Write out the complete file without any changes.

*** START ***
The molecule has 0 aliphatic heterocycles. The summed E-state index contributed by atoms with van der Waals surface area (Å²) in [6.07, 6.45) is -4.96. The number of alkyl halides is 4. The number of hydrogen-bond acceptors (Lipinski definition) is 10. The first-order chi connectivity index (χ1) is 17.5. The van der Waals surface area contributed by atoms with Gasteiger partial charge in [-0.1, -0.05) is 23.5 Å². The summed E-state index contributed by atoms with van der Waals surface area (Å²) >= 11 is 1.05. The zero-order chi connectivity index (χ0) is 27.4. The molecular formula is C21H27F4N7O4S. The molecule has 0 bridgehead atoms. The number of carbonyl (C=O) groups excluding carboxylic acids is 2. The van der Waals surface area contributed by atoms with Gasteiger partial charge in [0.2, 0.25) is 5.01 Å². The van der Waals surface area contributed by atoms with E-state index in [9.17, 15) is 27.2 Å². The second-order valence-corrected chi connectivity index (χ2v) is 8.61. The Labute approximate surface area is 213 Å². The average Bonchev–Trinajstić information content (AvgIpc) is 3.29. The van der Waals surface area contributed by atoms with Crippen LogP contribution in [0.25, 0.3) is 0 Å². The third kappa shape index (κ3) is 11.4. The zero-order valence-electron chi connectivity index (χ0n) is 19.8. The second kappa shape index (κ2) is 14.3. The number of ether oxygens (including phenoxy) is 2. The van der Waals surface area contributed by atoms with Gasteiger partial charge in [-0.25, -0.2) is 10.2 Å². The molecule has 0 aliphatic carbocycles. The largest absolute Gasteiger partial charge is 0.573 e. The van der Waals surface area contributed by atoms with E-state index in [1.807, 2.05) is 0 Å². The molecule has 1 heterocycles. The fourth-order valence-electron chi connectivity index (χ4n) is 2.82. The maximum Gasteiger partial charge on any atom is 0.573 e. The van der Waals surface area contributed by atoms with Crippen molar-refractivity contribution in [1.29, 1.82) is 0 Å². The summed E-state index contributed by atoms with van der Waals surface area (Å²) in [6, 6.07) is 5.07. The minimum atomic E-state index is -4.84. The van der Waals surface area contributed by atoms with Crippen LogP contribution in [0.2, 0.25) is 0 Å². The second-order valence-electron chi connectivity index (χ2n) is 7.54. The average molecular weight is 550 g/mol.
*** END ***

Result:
The molecule has 0 aliphatic heterocycles. The summed E-state index contributed by atoms with van der Waals surface area (Å²) in [6.07, 6.45) is -4.96. The number of alkyl halides is 4. The number of hydrogen-bond acceptors (Lipinski definition) is 10. The first-order chi connectivity index (χ1) is 17.5. The van der Waals surface area contributed by atoms with Gasteiger partial charge in [-0.1, -0.05) is 23.5 Å². The summed E-state index contributed by atoms with van der Waals surface area (Å²) >= 11 is 1.05. The zero-order chi connectivity index (χ0) is 27.4. The molecular formula is C21H27F4N7O4S. The molecule has 0 bridgehead atoms. The number of carbonyl (C=O) groups excluding carboxylic acids is 2. The van der Waals surface area contributed by atoms with Gasteiger partial charge in [0.2, 0.25) is 5.01 Å². The van der Waals surface area contributed by atoms with E-state index in [9.17, 15) is 27.2 Å². The second-order valence-corrected chi connectivity index (χ2v) is 8.61. The Labute approximate surface area is 213 Å². The average Bonchev–Trinajstić information content (AvgIpc) is 3.29. The van der Waals surface area contributed by atoms with Crippen LogP contribution in [0.25, 0.3) is 0 Å². The third kappa shape index (κ3) is 11.4. The zero-order valence-electron chi connectivity index (χ0n) is 19.8. The second kappa shape index (κ2) is 14.3. The number of ether oxygens (including phenoxy) is 2. The van der Waals surface area contributed by atoms with Gasteiger partial charge in [-0.25, -0.2) is 10.2 Å². The molecule has 0 aliphatic carbocycles. The largest absolute Gasteiger partial charge is 0.573 e. The van der Waals surface area contributed by atoms with E-state index in [1.807, 2.05) is 0 Å². The molecule has 1 heterocycles. The fourth-order valence-electron chi connectivity index (χ4n) is 2.82. The maximum Gasteiger partial charge on any atom is 0.573 e. The van der Waals surface area contributed by atoms with Crippen molar-refractivity contribution in [1.29, 1.82) is 0 Å². The summed E-state index contributed by atoms with van der Waals surface area (Å²) in [6, 6.07) is 5.07. The minimum atomic E-state index is -4.84. The van der Waals surface area contributed by atoms with Crippen LogP contribution in [0.2, 0.25) is 0 Å². The second-order valence-electron chi connectivity index (χ2n) is 7.54. The average molecular weight is 550 g/mol.